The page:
Mr. Santosh Kamath

Mr. Santosh Kamath

Managing Director - Local Asset Management, Fixed Income

Franklin Templeton Fixed Income Group

Franklin Templeton Investments Mumbai, India

Santosh Kamath is Managing Director of Franklin Templeton Fixed Income in India. He oversees the fixed income functions of the locally managed and distributed debt products.

Mr. Kamath joined Franklin Templeton Investments in 2006 and has over 16 years of investment and research experience in the Indian asset management industry.

Prior to joining Franklin Templeton, Mr. Kamath was the CIO at ING Investment Management (India) Pvt. Ltd. Fixed Income, responsible for overseeing Fixed Income Fund Management and managing specific funds. Prior to that, he was fund manager at Zurich Asset Management Company (India) Pvt. Ltd., and he was the head of Capital Market Research at CRISIL Ltd. Prior to that, he was the fund manager at Jardine Fleming India Asset Management Ltd., responsible for Research and managing Indian specific funds and Offshore funds. He was also a fund manager at SBI Funds Management Pvt. Ltd.

Mr. Kamath is an electronics and telecom engineer from REC, Bhopal and holds an M.B.A. from XLRI, Jamshedpur.


Q: What does the GST mean for the debt market in India? Is there any direct, indirect impact on same?

Answer: There have been concerns regarding rise in inflation post implementation of GST rates, though we believe that the impact on the inflation trajectory may not be very significant in the medium-to-long term. Transient rise in inflationary pressures on account of uncertainty regarding GST implementation should settle once the GST is effective and businesses and traders start to accrue the benefits of input tax credit.

Long term impact of successful implementation of GST should favour robust indirect tax collection, thereby taking the pressure off market borrowings. However, state fiscal deficit has been on the rise. Fiscal decentralization would put greater onus on the state governments to manage finances. In the wake of GST implementation, market expects greater number of issuances by state governments to provide for the revenue gap. This along with the existing state bonds and UDAY bonds could harden the yields of state bond issuances.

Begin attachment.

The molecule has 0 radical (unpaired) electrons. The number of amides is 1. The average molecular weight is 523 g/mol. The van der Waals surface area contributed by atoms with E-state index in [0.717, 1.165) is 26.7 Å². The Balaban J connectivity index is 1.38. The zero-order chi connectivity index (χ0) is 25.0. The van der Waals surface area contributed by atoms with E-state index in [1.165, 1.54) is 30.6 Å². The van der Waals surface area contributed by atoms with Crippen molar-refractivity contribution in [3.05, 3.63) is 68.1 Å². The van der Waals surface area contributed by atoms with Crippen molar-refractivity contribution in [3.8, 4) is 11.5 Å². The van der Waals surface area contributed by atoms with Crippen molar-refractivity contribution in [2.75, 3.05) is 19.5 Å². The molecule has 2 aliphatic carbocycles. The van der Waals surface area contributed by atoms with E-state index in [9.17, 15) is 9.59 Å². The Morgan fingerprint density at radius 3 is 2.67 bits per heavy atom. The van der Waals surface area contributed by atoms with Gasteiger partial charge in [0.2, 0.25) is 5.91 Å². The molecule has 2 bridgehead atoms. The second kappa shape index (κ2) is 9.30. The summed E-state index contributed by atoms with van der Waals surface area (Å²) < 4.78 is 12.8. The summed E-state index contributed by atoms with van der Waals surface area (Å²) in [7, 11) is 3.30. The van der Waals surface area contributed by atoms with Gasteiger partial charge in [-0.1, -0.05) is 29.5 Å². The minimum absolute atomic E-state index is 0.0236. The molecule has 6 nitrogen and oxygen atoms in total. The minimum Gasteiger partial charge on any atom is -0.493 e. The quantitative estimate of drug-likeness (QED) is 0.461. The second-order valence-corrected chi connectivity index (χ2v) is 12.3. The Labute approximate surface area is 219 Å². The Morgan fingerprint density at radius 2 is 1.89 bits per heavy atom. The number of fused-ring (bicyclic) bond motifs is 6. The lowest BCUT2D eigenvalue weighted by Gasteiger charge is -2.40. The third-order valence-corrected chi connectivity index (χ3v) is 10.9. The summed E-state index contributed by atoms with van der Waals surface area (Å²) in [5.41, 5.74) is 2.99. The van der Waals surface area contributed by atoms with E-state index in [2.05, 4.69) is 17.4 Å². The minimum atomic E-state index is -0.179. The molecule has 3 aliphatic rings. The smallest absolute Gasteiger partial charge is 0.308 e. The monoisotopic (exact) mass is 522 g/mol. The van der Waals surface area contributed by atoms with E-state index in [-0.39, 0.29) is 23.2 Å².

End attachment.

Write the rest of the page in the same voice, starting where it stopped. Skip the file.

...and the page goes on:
Q: Will the GST implementation give more room to RBI to reduce interest rates given that it is expected to cut inflation and create buoyancy in the economy?

Answer: Even as the RBI uses CPI inflation as the primary anchor for interest rate decisions, developments in the global economies also contribute to the decisions of the Indian central bank. Globally, central banks are adopting tighter monetary policy regime. This may deter the RBI from bringing down the interest rates too low in the near term. Domestically speaking, inflation is expected to stabilize over the medium-to-long term once the economy smoothly transitions from the previous regime to GST. The GST event may not prompt RBI to cut rates in the near term.

Q:The issue of stressed assets and NPAs is high on the government's and RBI's agenda. For investors, please explain how this issue has been impacting the debt markets and also the Indian economy.
Answer: From the mid of 2000 Indian corporates started increasing leverage for expansion/ asset purchases. Rising balance sheet leverage notably increased the vulnerabilities of Indian corporates to systemic shocks especially post the global financial crisis. With toxic loans at over INR 8 trillion, Indian banks today face heightened levels of stress in their lending books. Inadequate recapitalization of public sector banks just adds to the strain on these banks. The banks have had to step up recognition of NPAs with the Asset Quality Review (AQR) being initiated by the RBI in December 2015. In its Financial Stability Report (Dec-16), the RBI has noted that gross NPAs ratio of scheduled commercial banks rose to 9.1% in Sep-16 from 7.8% in March-16. With most NPAs emerging from the industry sector, banks have started to become increasingly risk-averse to this sector (mostly infrastructure including power and telecommunication sectors) in favour of retail sector. This adverse tilt from industry to retail lending holds potential to stymie the economic growth stimulus. Intensified NPA recognition has also led to higher provisioning by the banks as directed by the RBI, which will likely impact the lending capacity and margins for banks.